Firefox works around cumbersome Windows 11 default browser prompts

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Firefox works around cumbersome Windows 11 default browser prompts

Microsoft is making security an important pillar and marketing point for Windows 11 to the purpose that each eligible PC are required to possess TPM 2.0 present and enabled. That move isn’t exactly surprising given Windows’ image and up-to-date security incidents within the past few years. Microsoft, however, could be taking things too far when it revamped Windows 11’s system for setting default applications. Mozilla has had enough and has implemented a one-click thanks to set Firefox because of the default browser on Windows 11 against Microsoft’s envisioned policy.

Last month, it was discovered that Windows 11 changes the sport completely when it involves changing which apps are employed by default surely sorts of content. While Windows 10 had high-level controls for Web browsers, Email, Photos, Videos, and therefore the like, Windows 11 makes the method more convoluted, requiring users to line the default app for each file type related to that app.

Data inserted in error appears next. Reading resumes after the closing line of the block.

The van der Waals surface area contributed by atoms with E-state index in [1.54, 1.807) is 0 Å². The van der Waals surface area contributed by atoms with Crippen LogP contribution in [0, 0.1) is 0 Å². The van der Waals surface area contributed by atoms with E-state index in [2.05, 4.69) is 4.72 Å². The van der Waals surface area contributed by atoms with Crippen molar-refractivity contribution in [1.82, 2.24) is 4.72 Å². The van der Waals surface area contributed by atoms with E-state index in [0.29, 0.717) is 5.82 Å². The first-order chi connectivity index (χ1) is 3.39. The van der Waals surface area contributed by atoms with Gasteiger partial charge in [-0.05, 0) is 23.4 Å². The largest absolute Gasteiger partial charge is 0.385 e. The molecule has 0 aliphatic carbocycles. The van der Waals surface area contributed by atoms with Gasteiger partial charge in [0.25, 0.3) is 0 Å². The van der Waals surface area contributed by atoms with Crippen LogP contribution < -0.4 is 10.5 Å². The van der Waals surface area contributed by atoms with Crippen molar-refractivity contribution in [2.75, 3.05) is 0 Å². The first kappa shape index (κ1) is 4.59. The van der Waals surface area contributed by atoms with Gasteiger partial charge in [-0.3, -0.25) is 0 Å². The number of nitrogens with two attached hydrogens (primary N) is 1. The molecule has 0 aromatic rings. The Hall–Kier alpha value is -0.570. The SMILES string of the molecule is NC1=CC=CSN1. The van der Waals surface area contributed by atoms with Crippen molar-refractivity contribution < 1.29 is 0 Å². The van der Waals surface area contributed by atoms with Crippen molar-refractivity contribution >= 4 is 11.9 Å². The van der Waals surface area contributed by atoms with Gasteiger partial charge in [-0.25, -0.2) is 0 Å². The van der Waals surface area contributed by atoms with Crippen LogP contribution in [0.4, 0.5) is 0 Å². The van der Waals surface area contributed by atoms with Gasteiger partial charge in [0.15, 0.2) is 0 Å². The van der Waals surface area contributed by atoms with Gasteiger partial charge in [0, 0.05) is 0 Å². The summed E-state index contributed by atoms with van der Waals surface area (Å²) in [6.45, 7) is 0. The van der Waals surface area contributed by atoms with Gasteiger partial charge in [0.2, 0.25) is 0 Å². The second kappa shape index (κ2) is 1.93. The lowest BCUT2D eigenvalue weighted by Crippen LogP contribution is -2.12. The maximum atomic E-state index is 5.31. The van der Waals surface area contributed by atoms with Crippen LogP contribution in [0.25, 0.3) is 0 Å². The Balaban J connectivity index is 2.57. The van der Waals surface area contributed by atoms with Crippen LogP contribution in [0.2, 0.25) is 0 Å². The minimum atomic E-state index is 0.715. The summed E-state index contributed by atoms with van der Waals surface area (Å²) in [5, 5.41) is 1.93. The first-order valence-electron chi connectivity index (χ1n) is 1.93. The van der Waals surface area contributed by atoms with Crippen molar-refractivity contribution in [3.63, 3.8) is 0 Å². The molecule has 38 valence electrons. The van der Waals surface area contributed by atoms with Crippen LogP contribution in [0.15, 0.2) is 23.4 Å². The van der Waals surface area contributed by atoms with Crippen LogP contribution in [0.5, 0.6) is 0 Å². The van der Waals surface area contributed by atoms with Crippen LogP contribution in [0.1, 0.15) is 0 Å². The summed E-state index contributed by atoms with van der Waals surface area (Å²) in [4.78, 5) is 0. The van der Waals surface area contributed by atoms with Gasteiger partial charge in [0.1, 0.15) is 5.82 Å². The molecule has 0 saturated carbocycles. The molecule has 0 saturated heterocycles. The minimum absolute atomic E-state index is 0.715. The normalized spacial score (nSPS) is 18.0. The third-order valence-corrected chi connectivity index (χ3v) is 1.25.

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Naturally, other browser makers weren’t amused, voicing their strong opposition to Microsoft’s changes. However, those have thus far fallen on deaf ears, and with Windows 11’s launch around the corner, it seems that Microsoft isn’t close to jibe. So Mozilla is taking matters into its own hands and has implemented a replacement feature that will give its users some peace of mind when Windows 11 rolls out.

Firefox 91 now features a single notification that asks users if they need to form the default browser. Unlike what happens even on Windows 10, the change happens silently within the background, with no further user interaction. It’s more convenient but also skirts around why Microsoft made changing default apps such a lot more complicated.

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On paper, Microsoft is trying to form it harder for malicious software to hijack default apps. Unfortunately, by reverse-engineering this technique, Mozilla could also find yourself opening the doors for those less innocent apps also. But, if other browser makers follow Mozilla’s initiative, Microsoft could be forced to revert its changes since all those workarounds make the safety benefits moot anyway.